On Sunday, June 12 a gunman killed 49 people at a gay nightclub, Pulse, in Orlando, Florida. It’s being called the worst mass shooting in U.S. history. The perpetrator has been identified as Omar Mateen. In an attempt to explain this tragedy, reports have said that he had ties to ISIS.
But it never stops there. It was inevitable. Reports started coming out that Omar Mateen was bipolar and “mentally unstable.” Of course. Of course he is. It’s bad enough that a mass shooting happens on a semi-regular basis in the U.S., but it’s even worse when every single one of them are attributed to some form of mental illness. He was Schizophrenic. Bipolar. Depressed.
Well, I’m really tired of being lumped in with people who commit atrocious acts. I have bipolar disorder and I have never taken a gun and gone on a shooting rampage. In my worst mania or depression, I have never even had a violent thought. And then there are these comments: “Of course he had a mental illness. You need to be crazy to do what he did.” Well, I’m also really fucking tired of people equating the word crazy with having a serious mental illness. We’re not fucking crazy, we’re sick.
Let’s go over the facts about mental illness, violence, and more specifically, gun violence. First, experts have reported that “people with a mental illness like schizophrenia or severe depression are no more likely to commit gun violence than anyone else.” Second, people with a mental illness are no more violent than anyone else. Third, a person with a mental illness is actually more likely to be a victim of violence rather than a perpetrator of it. You heard that right. A VICTIM OF VIOLENCE.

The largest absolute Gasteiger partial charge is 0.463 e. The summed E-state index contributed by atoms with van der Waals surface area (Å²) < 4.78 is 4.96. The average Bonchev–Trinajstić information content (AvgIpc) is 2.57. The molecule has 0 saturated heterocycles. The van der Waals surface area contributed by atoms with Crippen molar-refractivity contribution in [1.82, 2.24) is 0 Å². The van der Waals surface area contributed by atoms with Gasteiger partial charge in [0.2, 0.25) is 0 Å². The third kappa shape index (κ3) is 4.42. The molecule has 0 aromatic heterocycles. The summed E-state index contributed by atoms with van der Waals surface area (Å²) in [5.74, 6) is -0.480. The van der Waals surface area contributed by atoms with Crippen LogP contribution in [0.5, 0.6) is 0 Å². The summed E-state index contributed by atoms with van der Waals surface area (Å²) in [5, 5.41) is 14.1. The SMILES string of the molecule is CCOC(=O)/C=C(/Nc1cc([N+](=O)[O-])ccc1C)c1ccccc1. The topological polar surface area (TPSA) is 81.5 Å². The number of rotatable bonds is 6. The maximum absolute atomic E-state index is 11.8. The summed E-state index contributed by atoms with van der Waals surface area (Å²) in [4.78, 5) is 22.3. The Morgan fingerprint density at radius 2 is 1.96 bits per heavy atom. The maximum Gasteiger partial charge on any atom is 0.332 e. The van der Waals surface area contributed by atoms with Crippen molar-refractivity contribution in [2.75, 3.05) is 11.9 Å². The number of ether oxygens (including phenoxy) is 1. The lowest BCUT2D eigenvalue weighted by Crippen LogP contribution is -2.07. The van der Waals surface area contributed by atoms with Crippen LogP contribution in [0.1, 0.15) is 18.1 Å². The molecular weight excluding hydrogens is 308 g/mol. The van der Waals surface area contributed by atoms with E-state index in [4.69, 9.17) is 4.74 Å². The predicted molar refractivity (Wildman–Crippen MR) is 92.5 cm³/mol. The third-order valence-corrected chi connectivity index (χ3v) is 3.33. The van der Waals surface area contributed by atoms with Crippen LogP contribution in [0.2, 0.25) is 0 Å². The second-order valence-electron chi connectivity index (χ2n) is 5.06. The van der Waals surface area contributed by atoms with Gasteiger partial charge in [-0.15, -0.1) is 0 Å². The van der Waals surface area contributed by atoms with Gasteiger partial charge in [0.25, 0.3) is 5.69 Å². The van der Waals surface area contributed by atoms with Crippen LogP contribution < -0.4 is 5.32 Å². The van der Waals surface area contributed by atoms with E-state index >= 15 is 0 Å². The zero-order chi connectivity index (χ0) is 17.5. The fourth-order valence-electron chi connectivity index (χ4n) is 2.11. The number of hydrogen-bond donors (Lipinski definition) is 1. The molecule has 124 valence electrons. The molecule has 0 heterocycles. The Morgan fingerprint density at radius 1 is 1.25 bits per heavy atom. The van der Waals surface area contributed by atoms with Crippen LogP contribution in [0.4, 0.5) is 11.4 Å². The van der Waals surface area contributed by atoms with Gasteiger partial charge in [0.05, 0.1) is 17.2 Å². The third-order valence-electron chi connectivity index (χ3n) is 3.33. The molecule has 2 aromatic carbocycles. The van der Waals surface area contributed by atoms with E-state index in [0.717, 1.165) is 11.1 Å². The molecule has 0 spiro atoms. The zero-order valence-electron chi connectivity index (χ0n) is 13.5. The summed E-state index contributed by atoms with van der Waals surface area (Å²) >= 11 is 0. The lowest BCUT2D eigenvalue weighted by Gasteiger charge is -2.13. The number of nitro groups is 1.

The media often portrays those of us suffering from a mental illness as dangerous or scary and when reports allege that a shooter was bipolar, or more commonly, schizophrenic, we start to equate these illnesses with violence. This in turn furthers the stigma about people with a mental illness. The underlying message is that a psychotic break makes someone go on a shooting rampage. But, violence and psychosis, hallucinations, or paranoia don’t go hand in hand. Someone who is receiving effective treatment for their disorder is no more prone to violence than anyone else.
So can we just stop blaming mental illness on mass shootings already? Mass shootings are a complex subject. The truth is, we’re too quick to jump on the “of course he was crazy” bandwagon. Instead why don’t we talk about how issues like misogyny, bigotry, and radical religious beliefs (Christian or Islamic) are often at the root of these mass shootings? Because it’s just easier to say that “he was crazy” and continue on with your day.
I didn’t want to write this piece because I was afraid of co-opting a tragedy from a community that is still in grief. But, the reality is, LGBTQ youth are 4 times more likely to attempt suicide than their heterosexual peers. LGBTQ people are at a greater risk of having mental health problems than the general population. So, blaming this shooting, or any other, on mental illness further stigmatizes an already marginalized community and I think that’s worth talking about.